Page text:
Central monitoring unit 38 may be configured to perform any number of functions based on the received packets. Exemplary actions include relaying the information in the packet to a pager, providing visual and/or audio indications, logging the received data, etc.

According to an exemplary embodiment, central monitoring unit 38 and/or room units 34 may be configured to transmit information to a pager network (not shown). The pager network may be configured to utilize a communication network established by a plurality of network devices to send and receive information. Information sent through the network may be continuously retransmitted by the network devices until received by a pager device. The pager device may be configured to transmit an acknowledgement message to confirm receipt of the information. Advantageously, communicating information to pagers using the network of room units described herein allows pages to be transmitted even in the event of failure of one or more room units. Although a particular pager network configuration is described herein, it should be understood that system 10 may also be configured to utilize a standard paging system.

Referring now to FIG. 12, upon receipt at the central monitoring unit 38 of a data packet 72′ from a logically connected room unit 34, if the sensor status field 87 indicates an alarm condition, the display screen 100 of the central monitoring unit 38 may provide a readout 110 indicating the room identifiers 96, a function identifier 112 derived from the function information contained in the sensor identification number 76, and a time 114 that an alarm was received as obtained from a local clock in the central monitoring unit 38. Alternatively, as shown in FIG. 13, a graphic room identifier 96 may be adopted, one example of which might be a blinking function symbol 116 on a map or other representation 118 of the facility 10, where the function symbol 116 provides for information comparable to the function identifier 112 and the location of the function identifier 112 identifies the room. The function symbol 116 may be accompanied with a caption showing the time 114.

Either text or graphic display may be accompanied by an audible alarm such as a beeping tone or voice message.

Referring now to FIG. 2, contemporaneously with the presentation of alarm information at the central monitoring unit 38, an alarm is provided at the room unit 34a logically linked to the particular triggered sensor unit 30. This alarm may include a tone and the illumination of one or more of the indicators 44a-d by a blinking red light.

In an example response, a caregiver at the central monitoring area 26 may leave the central monitoring area 26 to travel to the room 12 of the triggered sensor unit 30. This room 12 will be readily identified by the corresponding room unit exhibiting the sector shaped projections 45 (shown in FIG. 11) and a flashing red sensor indicator 44 (depending on the particular sensor unit 30) as well as a possible tone. As the caregiver passes the room unit 34a, he or she may press the reset button 50 on the room unit 34 shown in FIG. 2. Generally this reset button 50 stops the alarm signal at the room unit 34 and the central monitoring unit 38 allowing the caregiver to correct the alarm condition.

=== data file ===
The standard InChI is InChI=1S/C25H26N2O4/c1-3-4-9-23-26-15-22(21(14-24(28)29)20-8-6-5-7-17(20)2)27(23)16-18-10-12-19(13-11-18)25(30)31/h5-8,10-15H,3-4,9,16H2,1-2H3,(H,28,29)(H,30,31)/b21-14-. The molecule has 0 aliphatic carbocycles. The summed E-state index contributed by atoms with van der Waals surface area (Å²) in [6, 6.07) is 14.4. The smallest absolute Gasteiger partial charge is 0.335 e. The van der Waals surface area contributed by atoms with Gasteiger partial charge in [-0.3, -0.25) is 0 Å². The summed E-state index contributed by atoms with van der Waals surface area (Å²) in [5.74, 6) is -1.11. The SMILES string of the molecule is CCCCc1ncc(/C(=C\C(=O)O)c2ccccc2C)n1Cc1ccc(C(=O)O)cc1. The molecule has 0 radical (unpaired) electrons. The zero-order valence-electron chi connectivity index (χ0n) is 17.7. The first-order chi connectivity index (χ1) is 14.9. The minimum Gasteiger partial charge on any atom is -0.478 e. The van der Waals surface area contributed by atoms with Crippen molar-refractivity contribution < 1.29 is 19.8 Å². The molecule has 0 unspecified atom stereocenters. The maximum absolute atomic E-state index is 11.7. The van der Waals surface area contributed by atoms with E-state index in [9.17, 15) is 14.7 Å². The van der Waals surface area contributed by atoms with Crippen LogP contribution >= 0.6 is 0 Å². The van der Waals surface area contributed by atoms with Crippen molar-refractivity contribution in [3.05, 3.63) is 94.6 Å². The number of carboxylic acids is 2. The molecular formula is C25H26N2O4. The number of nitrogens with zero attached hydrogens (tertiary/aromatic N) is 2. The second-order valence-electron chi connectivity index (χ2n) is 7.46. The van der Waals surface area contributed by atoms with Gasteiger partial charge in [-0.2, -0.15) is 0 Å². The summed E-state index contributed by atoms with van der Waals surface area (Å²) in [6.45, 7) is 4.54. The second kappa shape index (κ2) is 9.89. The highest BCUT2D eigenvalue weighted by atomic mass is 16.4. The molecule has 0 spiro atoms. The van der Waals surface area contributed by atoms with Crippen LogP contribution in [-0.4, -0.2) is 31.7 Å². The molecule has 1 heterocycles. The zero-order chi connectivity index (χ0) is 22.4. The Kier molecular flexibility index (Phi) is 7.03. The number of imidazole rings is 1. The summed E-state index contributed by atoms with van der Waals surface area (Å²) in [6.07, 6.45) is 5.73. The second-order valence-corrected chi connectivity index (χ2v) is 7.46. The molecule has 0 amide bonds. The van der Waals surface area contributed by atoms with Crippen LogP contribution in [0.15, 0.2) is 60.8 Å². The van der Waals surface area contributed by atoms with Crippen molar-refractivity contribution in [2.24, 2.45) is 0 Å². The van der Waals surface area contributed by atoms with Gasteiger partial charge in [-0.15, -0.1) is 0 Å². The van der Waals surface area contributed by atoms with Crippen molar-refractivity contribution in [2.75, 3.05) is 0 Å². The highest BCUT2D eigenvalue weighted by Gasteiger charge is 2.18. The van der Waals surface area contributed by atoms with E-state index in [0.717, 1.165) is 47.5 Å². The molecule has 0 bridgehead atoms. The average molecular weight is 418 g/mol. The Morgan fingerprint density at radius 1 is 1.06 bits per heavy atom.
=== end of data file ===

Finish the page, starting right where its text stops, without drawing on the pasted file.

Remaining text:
Referring now to FIG. 10, referring to an embodiment of the room unit 34 having a pause button (not shown), specifically, a pressing of the reset button 58 may be detected by decision block 120 of program 66. The program then proceeds to delay block 122a which starts a delay timer, turns off the audible and/or flashing sensor indicator 44 on the room unit 34, and sends an appropriate radio signal 36 to the central monitoring unit 38 to suppress its alarm condition. Typically the delay timer will allow sufficient time for the alarm condition to be addressed but not so long that a significant gap in monitoring is created. The delay timer may be set, for example, to 60 seconds. If the sensor unit 30 causing the triggering changes state during the delay period as indicated by decision block 123 then the delay time is reset.

At any time during the delay period, a pause button may be pressed again which will cause the program to proceed to decision block 138 to assess the current sensor unit state as will be described below.

At the conclusion of the delay period, indicated by process block 122b, the program proceeds to decision block 126 to determine if there has been any change in state of the sensor unit 30 (its associated pad or button) during the delay time bounded by process blocks 122a and 122b. If there has been no state change (implicitly meaning the alarm condition is still active), the program proceeds to process block 130 and the audible and/or flashing sensor indicators 44 on the room unit 34 are reactivated and an appropriate radio signal 36 is sent to the central monitoring unit 38 to reactivate its alarm condition. The program then loops back to decision block 120.